- The Lawyer-to-Lawyer Network of the Ontario Bar Association (www.oba.org) provides its members with the opportunity to share experiences and build long-term relationships between mentors and mentees. Call toll free 1-800-668-8900.
- The Advisory Services Department of the Law Society of Upper Canada offers limited mentoring support by volunteer practitioners engaged in private practice. For more information, call (416) 947-3369 or 1-800-668-7380.
- The Law Society of Alberta’s Office of the Practice Advisor offers a Mentor Program in the areas of family law, criminal law, wills & estates, and real property. For more information, contact (403) 429-3343 or toll-free at 1-800-272-8839.
Are you a mentor?
Being a mentor demands commitment and an ability to solve problems and may not be a good fit for some people. That said, however, mentoring might be for you if you’re the type of person who welcomes the opportunity to reflect on the significant events in your life, and the obstacles you overcame and the lessons you learned.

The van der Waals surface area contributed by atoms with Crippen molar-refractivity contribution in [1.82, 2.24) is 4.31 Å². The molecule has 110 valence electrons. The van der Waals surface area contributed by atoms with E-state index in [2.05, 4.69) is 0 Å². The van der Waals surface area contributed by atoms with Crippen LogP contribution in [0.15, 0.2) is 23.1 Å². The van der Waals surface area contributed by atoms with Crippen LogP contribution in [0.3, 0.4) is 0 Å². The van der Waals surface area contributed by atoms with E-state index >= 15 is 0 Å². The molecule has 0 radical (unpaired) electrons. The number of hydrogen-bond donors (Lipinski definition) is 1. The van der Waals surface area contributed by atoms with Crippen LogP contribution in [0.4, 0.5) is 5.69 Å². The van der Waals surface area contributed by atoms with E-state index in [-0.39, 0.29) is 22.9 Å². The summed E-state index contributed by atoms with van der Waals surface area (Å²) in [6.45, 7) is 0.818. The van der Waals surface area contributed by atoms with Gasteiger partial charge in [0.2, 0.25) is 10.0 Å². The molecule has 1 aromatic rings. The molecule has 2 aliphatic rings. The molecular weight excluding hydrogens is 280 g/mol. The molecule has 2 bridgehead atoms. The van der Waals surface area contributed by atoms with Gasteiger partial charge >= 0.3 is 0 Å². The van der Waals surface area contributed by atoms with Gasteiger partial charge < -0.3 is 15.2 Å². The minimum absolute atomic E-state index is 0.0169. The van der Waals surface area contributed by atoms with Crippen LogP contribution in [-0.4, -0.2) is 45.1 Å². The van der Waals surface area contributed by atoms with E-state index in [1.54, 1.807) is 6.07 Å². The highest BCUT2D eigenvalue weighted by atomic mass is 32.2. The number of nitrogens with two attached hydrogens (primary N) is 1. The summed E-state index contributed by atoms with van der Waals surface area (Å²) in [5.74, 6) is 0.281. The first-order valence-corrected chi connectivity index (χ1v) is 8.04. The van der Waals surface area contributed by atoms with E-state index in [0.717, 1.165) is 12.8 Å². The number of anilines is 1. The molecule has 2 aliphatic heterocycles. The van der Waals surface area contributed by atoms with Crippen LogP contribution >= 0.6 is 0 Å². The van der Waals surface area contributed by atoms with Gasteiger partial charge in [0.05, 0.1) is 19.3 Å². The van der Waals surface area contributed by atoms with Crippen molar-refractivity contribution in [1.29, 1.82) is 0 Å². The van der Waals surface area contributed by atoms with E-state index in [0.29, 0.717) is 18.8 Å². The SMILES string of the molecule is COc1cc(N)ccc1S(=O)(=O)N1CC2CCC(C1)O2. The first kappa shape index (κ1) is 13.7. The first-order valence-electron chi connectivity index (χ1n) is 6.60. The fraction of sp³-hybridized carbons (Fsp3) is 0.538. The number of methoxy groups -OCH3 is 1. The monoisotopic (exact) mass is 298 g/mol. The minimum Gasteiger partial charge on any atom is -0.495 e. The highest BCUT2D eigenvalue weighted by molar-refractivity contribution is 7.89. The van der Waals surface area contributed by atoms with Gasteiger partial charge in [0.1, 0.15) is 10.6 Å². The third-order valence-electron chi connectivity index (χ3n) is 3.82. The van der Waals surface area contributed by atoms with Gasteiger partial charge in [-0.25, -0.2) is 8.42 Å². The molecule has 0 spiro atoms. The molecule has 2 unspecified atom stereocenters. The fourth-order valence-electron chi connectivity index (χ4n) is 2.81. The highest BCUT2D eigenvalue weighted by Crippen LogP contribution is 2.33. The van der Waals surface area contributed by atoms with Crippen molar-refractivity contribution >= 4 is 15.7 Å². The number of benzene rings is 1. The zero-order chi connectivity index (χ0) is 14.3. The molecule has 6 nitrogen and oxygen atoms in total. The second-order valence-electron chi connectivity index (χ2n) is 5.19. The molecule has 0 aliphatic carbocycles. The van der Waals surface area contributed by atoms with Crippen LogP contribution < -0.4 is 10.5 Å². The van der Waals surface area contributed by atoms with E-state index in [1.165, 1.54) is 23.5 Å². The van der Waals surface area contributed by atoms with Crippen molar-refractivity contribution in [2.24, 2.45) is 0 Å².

Don't let your own self-doubts hold you back from helping another lawyer avoid your own mistakes. Even a mediocre mentor can be helpful by providing knowledge, experience, and access to information and referrals. A superior relationship can be built with developed listening skills, problem-solving abilities, and a grasp of people and politics.
If you would like to mentor, but you don't have the time, remember that the relationship can be designed to be flexible, requiring only one or two phone calls weekly or less frequent face-to-face meetings. The relationship should be about quality time, as opposed to quantity.
Cheryl Stephens is a professional Mentor/Muse and a consultant to individuals and law firms in affiliation with the Practice Development Group at ACT Training, Ltd. Contact her at email@example.com or 604-739-0443.
From the Winter 2004 newsletter of the CBA's National Law Practice Management and Technology Section.